message that you are there to help—or just to listen. But attitude is important as well. “The key,”
says Bob Kenison of Wauconda Grade School in Wauconda, Illinois, “is to be approachable.”
Deborah Binder-Lavender’s twist on an open door policy is to be available to both students and
faculty in the student commons. Every Monday at Thornton High School in Thornton, Colorado,
Dr. Lavender sits at a table from 1 to 3 p.m. and allows people to stop by without an
appointment and visit.
Be a Good Listener. Take time to get to know individual staff members. Ask about their families
and their hobbies. Be visible around the campus and pay attention to the feedback you receive
from staff. Eat lunch at different times and spend a few minutes visiting with staff members. Chat
with them about how the year is going, what their classes are like this year, how they like the
new math curriculum, and so on. Their answers will give you an idea of the image they are
presenting to parents and community members, and provide you with a valuable tool to target
areas needing improved communication.
Address Professional Needs of Staff. Do a “mini survey” at a staff meeting to determine what
needs the school should address to increase staff effectiveness. When planning staff
development programs, be attuned to staff suggestions and formulate programs that reflect
these recommendations. Encourage teachers and staff to participate in schooling, training,
workshops, inservice programs, and other activities that facilitate and improve their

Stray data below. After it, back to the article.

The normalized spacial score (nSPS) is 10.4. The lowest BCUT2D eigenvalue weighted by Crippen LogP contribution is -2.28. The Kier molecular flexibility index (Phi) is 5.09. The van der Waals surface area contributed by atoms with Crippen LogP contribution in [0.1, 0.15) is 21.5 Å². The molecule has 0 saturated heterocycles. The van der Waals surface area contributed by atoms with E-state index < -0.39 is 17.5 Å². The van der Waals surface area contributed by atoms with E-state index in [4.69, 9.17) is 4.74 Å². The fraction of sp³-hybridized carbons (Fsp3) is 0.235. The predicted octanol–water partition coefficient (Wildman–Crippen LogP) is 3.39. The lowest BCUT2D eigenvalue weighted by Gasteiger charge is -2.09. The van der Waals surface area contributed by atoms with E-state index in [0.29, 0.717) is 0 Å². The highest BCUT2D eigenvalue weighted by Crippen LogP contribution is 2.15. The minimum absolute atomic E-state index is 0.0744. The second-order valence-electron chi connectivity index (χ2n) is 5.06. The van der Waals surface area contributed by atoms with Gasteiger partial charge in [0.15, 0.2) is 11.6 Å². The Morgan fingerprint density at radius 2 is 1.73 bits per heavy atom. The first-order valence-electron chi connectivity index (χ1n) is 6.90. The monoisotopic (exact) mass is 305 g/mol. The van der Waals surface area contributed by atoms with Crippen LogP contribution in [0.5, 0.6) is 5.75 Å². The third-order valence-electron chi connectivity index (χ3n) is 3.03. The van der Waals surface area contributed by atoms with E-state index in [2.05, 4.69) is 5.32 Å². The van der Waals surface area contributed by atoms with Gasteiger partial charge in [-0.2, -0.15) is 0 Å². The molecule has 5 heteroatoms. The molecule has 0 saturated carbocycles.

effectiveness. Grace King High School in Metairie, Louisiana, brings in outside speakers to talk
on topics of current interest during teachers’ lunchtime. Off-campus school retreats afford an
excellent opportunity in a relaxed setting to share new teaching methods, to discuss the latest
trends in education, and to develop a closer relationship among peers.
Staff Recognition. Recognition for special efforts can take many different forms. It is important
that your staff feel they are valuable members of the team and that their efforts and input count.
The most powerful recognition is daily acknowledgment of each individual’s contributions to the
success of the school team. This can be as simple as a welcoming greeting in the morning or
verbal approval of a job well done. This personal touch is important whether you are from a
small rural area or a large urban setting. Principals Ken Griffith (Guernsey, Wyoming) and Ben
Grebinski (Regina, Saskatchewan, Canada) both attest to the effectiveness of this one-on-one
with staff. As Grebinski states, “The personal contact takes time, but it is more productive.” And
Griffith says, “We are a small rural high school, so the individual phone or personal contact is
still the most effective.”
Successful teams do not generally single out individuals for special recognition. By
rewarding one individual for being the best at something, you isolate him or her from the team
and send the message that the rest of the team is not as important. Focus on recognizing staff
through appreciation of efforts that promote teamwork.
Think about your personal leadership style. Do you offer praise freely, or is it given
grudgingly and on an infrequent basis? As an educational leader, whichever style you model will
be followed by your staff. The following are ideas for staff recognition:
● Write personal notes of appreciation.
● Take time to thank someone in person.
● Create a floating monthly award with an amusing theme.
● Hold drawings for free dinners or movie tickets donated by local businesses.
● Provide a special treat in the lounge such as doughnuts or ice cream sundaes.
● At full faculty meetings, recognize special occasions such as birthdays, weddings, births,
and so on.
● Hold a barbecue at the completion of a successful project or event.
● Give posters with a theme promoting teamwork that can be displayed in work areas and
● Sponsor an afterschool holiday get-together (and not necessarily on the last afternoon